The Sadducees (and the Pharisees also, so far as they connected marriage
and the propagation of the race with the future life), showed themselves
incapable of conceiving a power that could produce an entirely different
order from any within their experience. They assumed either that God could
not raise the dead, or that He could raise them only to a life that would
be a counterpart of the present, or even more replete with material
Like the angels
Literally, "in the same manner as, after the fashion of."
It speaks of
similarity and equality, here limited to the restrictions of the context
that speaks of marriage and the propagation of the race.
Angels were originally created.
There is the same number of angels in
existence today as when they were created.
They do not propagate their
Human beings in the next life will not be angels, but they will be
like angels in this respect, that they will not propagate their kind.
Thus, the hypothetical case of the Sadducees has no relation to the future
I am the God of Abraham
Abraham was dead over 300 years when these words were spoken by God to
|yet still God calls Himself the God of Abraham.
Now Jesus properly
observes that God
|is not the God of "the dead"
(that word being equal, in the sense of the Sadducees,
to an eternal annihilation),
|but of "the
living;" it therefore follows that, if He be the God of Abraham, Isaac,
and Jacob, these are not dead, but are alive, though they had ceased, for
some hundreds of years, to exist among mortals.
This quotation is taken from Exodus 3:6,16; and as the five books of Moses were the only part of the Scripture that the Sadducees acknowledged
as Divine, Jesus, by confuting them from those books, proved the second
part of His assertion, "Ye are ignorant of those very Scriptures which you
profess to hold sacred."
|(34) But when
the Pharisees heard that He had silenced the Sadducees, they
gathered together. (35) Then one of them, a lawyer,
asked Him a question, testing Him, and saying, (36)
"Teacher, which is the great commandment in the law?"
(37) Jesus said to him, "'You shall
love the LORD your God with all your heart, with all your soul,
and with all your mind.' (38) This is the first
and great commandment. (39) And the second is like it:
'You shall love your neighbor as yourself.' (40)
On these two commandments hang all the Law and the Prophets."
|(28) Then one
of the scribes came, and having heard them reasoning together,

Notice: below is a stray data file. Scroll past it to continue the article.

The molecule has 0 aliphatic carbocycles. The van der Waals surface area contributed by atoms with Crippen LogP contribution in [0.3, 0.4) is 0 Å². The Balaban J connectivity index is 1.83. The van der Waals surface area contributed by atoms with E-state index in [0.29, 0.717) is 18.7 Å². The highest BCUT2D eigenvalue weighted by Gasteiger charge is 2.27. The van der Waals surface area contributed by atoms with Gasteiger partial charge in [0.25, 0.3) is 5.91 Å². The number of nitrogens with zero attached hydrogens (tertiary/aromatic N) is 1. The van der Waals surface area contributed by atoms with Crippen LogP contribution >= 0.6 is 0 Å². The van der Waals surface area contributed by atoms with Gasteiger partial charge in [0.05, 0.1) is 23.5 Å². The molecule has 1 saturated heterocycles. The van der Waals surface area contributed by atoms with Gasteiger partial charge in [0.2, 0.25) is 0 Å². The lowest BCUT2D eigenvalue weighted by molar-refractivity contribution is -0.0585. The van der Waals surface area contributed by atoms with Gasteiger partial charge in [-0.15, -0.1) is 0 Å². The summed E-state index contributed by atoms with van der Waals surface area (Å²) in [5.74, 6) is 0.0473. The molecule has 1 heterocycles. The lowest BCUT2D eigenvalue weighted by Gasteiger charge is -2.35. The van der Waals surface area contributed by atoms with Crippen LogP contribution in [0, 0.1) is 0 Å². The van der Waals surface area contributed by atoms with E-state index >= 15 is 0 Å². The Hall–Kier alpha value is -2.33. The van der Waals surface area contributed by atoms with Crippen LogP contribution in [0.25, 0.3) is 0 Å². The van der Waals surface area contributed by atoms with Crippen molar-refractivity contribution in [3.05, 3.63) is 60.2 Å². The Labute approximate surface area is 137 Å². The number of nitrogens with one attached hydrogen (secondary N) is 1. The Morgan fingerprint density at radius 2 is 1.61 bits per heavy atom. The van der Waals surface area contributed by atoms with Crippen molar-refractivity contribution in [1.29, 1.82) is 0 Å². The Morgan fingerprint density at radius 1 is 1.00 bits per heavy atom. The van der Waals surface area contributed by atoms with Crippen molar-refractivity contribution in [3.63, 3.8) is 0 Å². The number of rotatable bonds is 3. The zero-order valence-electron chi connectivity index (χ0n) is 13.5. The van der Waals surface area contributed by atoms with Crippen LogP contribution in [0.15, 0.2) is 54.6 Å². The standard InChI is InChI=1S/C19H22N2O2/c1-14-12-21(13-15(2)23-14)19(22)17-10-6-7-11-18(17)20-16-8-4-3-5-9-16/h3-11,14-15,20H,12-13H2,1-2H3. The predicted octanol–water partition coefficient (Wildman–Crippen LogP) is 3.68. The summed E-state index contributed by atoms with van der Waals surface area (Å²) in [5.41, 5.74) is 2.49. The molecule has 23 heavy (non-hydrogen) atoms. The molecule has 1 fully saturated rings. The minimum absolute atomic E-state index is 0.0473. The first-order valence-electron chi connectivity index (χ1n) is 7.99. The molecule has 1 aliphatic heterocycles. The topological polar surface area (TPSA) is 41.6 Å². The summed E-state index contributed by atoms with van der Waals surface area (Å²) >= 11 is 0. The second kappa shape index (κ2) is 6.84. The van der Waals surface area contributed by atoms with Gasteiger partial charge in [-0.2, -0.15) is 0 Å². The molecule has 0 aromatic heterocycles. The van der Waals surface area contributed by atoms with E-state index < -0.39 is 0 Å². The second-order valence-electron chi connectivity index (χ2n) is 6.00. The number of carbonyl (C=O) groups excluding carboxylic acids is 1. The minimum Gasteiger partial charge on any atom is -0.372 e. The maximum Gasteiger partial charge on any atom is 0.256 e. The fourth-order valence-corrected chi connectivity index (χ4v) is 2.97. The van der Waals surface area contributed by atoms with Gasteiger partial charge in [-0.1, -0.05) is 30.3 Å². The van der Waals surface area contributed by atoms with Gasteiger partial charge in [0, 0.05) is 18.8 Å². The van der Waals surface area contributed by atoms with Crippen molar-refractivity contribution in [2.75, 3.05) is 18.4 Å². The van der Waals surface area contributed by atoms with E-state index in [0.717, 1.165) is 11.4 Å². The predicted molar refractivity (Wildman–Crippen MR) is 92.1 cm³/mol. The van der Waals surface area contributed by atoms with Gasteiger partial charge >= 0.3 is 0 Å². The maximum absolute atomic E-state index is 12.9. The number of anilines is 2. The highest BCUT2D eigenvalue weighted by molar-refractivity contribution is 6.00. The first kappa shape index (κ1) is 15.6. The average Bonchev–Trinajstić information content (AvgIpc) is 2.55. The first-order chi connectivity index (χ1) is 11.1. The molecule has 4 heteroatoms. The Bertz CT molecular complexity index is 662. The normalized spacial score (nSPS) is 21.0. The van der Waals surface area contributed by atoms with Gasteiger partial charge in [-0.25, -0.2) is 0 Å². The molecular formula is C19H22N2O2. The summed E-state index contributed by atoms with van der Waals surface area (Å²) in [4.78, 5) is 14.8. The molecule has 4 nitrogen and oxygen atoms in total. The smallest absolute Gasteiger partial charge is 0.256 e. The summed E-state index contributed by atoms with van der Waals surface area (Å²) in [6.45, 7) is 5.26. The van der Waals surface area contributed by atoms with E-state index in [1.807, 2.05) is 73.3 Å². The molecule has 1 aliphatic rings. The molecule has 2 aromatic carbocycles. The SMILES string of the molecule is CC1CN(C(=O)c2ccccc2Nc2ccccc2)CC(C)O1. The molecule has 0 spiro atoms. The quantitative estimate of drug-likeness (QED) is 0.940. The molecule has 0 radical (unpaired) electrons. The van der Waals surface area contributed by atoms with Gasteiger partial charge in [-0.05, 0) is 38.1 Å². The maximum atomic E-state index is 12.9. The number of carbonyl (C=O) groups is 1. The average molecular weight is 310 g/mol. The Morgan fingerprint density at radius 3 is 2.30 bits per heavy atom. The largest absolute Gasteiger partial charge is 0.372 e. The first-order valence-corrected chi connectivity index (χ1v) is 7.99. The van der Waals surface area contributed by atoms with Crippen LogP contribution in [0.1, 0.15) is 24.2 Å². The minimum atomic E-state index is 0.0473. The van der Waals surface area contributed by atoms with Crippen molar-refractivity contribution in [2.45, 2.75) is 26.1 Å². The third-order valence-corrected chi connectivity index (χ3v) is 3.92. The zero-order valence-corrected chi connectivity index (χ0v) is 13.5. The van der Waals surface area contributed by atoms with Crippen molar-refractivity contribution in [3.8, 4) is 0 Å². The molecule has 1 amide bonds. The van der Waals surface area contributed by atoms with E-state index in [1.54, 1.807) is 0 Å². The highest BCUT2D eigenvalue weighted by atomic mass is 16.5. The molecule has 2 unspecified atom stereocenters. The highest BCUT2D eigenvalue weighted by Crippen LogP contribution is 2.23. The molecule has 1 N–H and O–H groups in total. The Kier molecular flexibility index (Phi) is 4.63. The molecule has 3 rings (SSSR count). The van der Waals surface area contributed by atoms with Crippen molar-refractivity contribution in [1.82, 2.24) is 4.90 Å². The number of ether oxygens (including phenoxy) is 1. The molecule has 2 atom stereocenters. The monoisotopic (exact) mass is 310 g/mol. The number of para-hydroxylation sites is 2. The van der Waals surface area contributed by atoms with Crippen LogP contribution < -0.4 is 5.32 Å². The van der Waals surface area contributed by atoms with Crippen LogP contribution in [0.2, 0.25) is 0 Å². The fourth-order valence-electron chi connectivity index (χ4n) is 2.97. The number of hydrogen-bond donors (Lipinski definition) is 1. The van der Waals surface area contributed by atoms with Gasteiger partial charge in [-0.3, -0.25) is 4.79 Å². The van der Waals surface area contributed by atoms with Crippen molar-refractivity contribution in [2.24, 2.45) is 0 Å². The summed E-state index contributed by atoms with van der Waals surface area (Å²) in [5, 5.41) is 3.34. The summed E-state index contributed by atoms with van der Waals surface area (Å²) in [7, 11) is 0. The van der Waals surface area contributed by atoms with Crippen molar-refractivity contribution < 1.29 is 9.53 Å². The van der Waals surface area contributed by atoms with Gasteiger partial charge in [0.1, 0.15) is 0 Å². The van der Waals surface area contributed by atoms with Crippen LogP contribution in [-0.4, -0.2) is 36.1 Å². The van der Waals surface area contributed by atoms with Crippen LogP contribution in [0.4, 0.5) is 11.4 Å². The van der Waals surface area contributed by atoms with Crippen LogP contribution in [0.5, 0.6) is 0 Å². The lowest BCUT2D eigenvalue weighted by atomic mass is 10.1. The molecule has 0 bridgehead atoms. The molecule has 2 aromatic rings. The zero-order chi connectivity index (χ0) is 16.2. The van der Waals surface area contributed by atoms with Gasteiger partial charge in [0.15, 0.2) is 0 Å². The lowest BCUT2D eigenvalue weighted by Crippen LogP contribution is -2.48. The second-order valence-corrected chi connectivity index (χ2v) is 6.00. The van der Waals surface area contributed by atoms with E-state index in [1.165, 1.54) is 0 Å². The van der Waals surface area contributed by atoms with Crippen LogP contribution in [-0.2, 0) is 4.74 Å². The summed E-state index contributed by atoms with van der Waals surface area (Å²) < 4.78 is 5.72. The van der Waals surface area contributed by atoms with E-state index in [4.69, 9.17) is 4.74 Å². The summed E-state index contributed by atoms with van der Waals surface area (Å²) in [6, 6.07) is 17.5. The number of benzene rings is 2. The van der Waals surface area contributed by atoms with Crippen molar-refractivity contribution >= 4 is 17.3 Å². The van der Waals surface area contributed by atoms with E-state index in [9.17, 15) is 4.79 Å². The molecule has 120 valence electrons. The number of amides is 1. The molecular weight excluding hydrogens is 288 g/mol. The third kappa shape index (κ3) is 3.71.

perceiving that He had answered them well, asked Him, "Which is
the first commandment of all?"
(29) Jesus answered him, "The first of
all the commandments is: 'Hear, O Israel, the LORD our God, the
LORD is one. (30) And you shall love the LORD your God
with all your heart, with all your soul, with all your mind, and
with all your strength.' This is the first commandment.
(31) And the second, like it, is this: 'You shall love your
neighbor as yourself.' There is no other commandment greater than
(32) So the scribe said to Him, "Well said, Teacher. You
have spoken the truth, for there is one God, and there is no other
but He. (33) And to love Him with all the heart, with
all the understanding, with all the soul, and with all the
strength, and to love one's neighbor as oneself, is more than all
the whole burnt offerings and sacrifices."
(34) Now when Jesus saw that he answered wisely, He said to
him, "You are not far from the kingdom of
But after that no one dared question Him.
Love the Lord your God
||WITH ALL YOUR HEART
||He loves God with all his heart who
loves nothing in comparison of
Him, and nothing but in reference to Him: who is ready to
give up, do, or suffer any thing in order to please and glorify Him:
|- who has in his heart neither love nor
hatred, hope nor fear, inclination, nor aversion, desire, nor
delight, but as they relate to God, and are regulated by Him.
||WITH ALL YOUR SOUL
||He loves God with all his soul who is
ready to give up LIFE for His sake - to endure
all sorts of torments, and to be deprived of all kinds of comforts,
rather than dishonor God:
|- who employs life with all its comforts, and
conveniences, to glorify God in, by, and through all:
- to whom life and death are nothing, but as they come from
and lead to God.
||WITH ALL YOUR MIND
||He loves God with all his mind who
applies himself only to know God, and His holy will:
|- who receives with submission, gratitude,
and pleasure, the sacred truths that God has revealed to man.
In a word, he who sees God in all things, thinks
of Him at all times, having his
mind continually fixed upon God, acknowledging Him in all his ways
begins, continues, and ends all his thoughts, words, and works,
glory of His Name.
||WITH ALL YOUR STRENGTH
||He loves God with all his strength who
exerts all the powers of his body and soul in the service of God:
|- who, for the glory of his Maker, spares
neither labor nor cost
- who sacrifices his time, body, health, for the honor of
We must love Him with:
||All your Heart
||Our total EMOTIONS
||All your Soul
||Our total DESIRES
||All your Mind
||All your Strength
||Our total PHYSICAL
This "Great Commandment" is greatest:
||as directly and immediately proceeding from and
referring to God.
||being as old as the world, and engraved originally
on our very nature.
||being the commandment of the New Covenant, and the
very Spirit of the Divine adoption.
||because it alone renders to God His due, prefers
Him before all things, and secures to Him His proper rank in
relation to them.
||being in itself capable of making men holy in this life,
and happy in the other.
||because it is the root of all
commandments and the fulfilling of the law.
||because by this alone God reigns in the heart of
man, and man is united to God.
||leaving nothing to the creature, which it does not
refer to the Creator.
||being absolutely indispensable.
||being ever to be continued on earth, and never to
be discontinued in heaven.
(End of Lesson Twenty)